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Eyes wide open

03 Nov

You know, you look at people and situations differently after you’ve been diagnosed. I have had it pretty easy. I have the least aggressive form of the disease. Well so far that is what they are saying anyway. I guess no one really knows with MS. But for now, I have the least aggressive form. It was diagnosed very quickly. I was diagnosed within a month of my “first” symptom. My symptom wasn’t horrible. My eyes stopped functioning. Which turned into my upper lip starting to lose control. Which made talking and smiling much more entertaining. Or at least for me, who kept laughing at my inability to move certain parts, it did. But most of that is over now. My eyes are to the point that I can drive without any real threat to humanity at large. My lip regained full function again after my first solu-medrol injection. However, I am aware that next time I may not be so lucky. Of course I’m still hoping that there won’t be a next time, but let’s stay serious here. So I look at people differently now. When I see other people in wheel chairs, or with any movement impairments, I watch what they do and how they get around and wonder if I could do that too.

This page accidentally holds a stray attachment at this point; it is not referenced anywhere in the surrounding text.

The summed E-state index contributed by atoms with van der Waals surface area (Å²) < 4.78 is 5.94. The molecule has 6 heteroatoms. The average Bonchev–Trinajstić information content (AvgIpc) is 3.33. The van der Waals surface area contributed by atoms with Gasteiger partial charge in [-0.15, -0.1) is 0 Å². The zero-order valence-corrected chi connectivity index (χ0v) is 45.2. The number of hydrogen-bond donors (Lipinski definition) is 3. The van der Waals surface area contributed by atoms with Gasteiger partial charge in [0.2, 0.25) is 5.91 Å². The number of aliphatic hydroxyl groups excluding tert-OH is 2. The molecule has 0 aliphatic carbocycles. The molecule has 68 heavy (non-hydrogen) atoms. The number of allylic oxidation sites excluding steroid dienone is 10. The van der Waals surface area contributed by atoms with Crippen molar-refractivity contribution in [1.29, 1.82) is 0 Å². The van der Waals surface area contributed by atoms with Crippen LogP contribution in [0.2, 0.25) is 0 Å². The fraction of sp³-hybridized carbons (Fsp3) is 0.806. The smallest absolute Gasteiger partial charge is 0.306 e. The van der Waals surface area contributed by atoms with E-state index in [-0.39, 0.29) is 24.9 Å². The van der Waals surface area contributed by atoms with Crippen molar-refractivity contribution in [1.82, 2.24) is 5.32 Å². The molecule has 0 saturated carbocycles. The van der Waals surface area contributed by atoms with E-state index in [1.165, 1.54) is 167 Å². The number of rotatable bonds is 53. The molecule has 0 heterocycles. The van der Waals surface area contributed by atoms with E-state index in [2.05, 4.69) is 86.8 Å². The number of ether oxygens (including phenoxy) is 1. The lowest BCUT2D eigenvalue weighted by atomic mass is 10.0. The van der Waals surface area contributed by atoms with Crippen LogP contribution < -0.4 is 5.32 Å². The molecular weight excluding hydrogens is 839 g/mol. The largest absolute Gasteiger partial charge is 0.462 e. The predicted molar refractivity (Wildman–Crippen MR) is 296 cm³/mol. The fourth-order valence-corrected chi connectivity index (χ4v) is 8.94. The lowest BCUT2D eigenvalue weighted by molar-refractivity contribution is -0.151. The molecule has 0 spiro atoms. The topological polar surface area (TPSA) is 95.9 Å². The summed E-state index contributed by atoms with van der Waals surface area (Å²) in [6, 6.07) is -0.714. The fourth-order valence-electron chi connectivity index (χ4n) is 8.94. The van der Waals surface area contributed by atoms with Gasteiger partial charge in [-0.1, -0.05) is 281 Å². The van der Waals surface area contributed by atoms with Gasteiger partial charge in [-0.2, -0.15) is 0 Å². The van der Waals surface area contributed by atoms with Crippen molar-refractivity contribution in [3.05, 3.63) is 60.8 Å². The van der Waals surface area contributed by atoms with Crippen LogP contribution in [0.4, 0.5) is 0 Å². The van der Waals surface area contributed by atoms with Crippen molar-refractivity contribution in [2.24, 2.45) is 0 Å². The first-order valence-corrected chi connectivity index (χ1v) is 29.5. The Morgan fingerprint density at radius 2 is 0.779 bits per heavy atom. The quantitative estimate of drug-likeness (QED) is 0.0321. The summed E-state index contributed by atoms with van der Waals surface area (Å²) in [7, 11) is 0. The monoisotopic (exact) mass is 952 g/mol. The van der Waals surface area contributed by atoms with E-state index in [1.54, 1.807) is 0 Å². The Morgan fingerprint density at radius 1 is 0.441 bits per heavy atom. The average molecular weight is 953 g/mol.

I had a neighbor growing up that ended up in a wheel chair. I never knew why, but I always felt bad for him. He was young. Had just adopted two beautiful little kids that I babysat for. And he had gone from high spirits to being very depressed. I had just figured that he had had a stroke or something. No one ever said what had happened. Well, I just found out that he has MS. Isn’t it funny that you don’t find these things out until you also have the disease? It’s like joining a secret club. Now you are finding out who all the members are. Of course finding out that that was what was wrong with my old neighbor is a little unsettling. Until it actually happens to you, you always think “that will never happen to me”.

So I’m keeping my eyes, and mind, open now. I realize that that can happen to me. Now I just have to make sure that I am prepared for any possible future. Not being morbid, just prepared. I still plan on skipping the depressed parts. I stay optimistic but realistic and am always able to laugh at myself.

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Posted by on November 3, 2010 in Life with MS

 

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